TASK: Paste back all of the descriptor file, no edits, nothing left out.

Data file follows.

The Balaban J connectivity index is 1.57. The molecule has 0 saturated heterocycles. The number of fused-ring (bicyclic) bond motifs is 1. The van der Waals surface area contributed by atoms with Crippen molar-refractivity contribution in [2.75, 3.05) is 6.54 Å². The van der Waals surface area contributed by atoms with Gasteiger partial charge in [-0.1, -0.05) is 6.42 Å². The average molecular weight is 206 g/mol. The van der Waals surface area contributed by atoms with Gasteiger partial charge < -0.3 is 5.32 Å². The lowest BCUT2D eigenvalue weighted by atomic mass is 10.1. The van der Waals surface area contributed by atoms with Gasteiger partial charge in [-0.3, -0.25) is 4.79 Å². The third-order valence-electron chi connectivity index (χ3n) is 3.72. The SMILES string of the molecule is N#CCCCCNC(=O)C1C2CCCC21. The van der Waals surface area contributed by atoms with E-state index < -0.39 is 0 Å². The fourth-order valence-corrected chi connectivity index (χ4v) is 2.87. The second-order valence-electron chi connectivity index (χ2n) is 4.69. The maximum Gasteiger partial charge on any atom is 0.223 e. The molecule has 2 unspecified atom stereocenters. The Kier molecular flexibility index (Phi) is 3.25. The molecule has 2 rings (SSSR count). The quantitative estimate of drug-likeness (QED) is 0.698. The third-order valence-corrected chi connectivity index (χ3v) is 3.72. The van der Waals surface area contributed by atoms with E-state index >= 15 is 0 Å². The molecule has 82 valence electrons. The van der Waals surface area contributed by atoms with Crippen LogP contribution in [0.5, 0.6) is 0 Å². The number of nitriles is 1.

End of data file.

The Balaban J connectivity index is 1.57. The molecule has 0 saturated heterocycles. The number of fused-ring (bicyclic) bond motifs is 1. The van der Waals surface area contributed by atoms with Crippen molar-refractivity contribution in [2.75, 3.05) is 6.54 Å². The van der Waals surface area contributed by atoms with Gasteiger partial charge in [-0.1, -0.05) is 6.42 Å². The average molecular weight is 206 g/mol. The van der Waals surface area contributed by atoms with Gasteiger partial charge < -0.3 is 5.32 Å². The lowest BCUT2D eigenvalue weighted by atomic mass is 10.1. The van der Waals surface area contributed by atoms with Gasteiger partial charge in [-0.3, -0.25) is 4.79 Å². The third-order valence-electron chi connectivity index (χ3n) is 3.72. The SMILES string of the molecule is N#CCCCCNC(=O)C1C2CCCC21. The van der Waals surface area contributed by atoms with E-state index < -0.39 is 0 Å². The fourth-order valence-corrected chi connectivity index (χ4v) is 2.87. The second-order valence-electron chi connectivity index (χ2n) is 4.69. The maximum Gasteiger partial charge on any atom is 0.223 e. The molecule has 2 unspecified atom stereocenters. The Kier molecular flexibility index (Phi) is 3.25. The molecule has 2 rings (SSSR count). The quantitative estimate of drug-likeness (QED) is 0.698. The third-order valence-corrected chi connectivity index (χ3v) is 3.72. The van der Waals surface area contributed by atoms with E-state index >= 15 is 0 Å². The molecule has 82 valence electrons. The van der Waals surface area contributed by atoms with Crippen LogP contribution in [0.5, 0.6) is 0 Å². The number of nitriles is 1.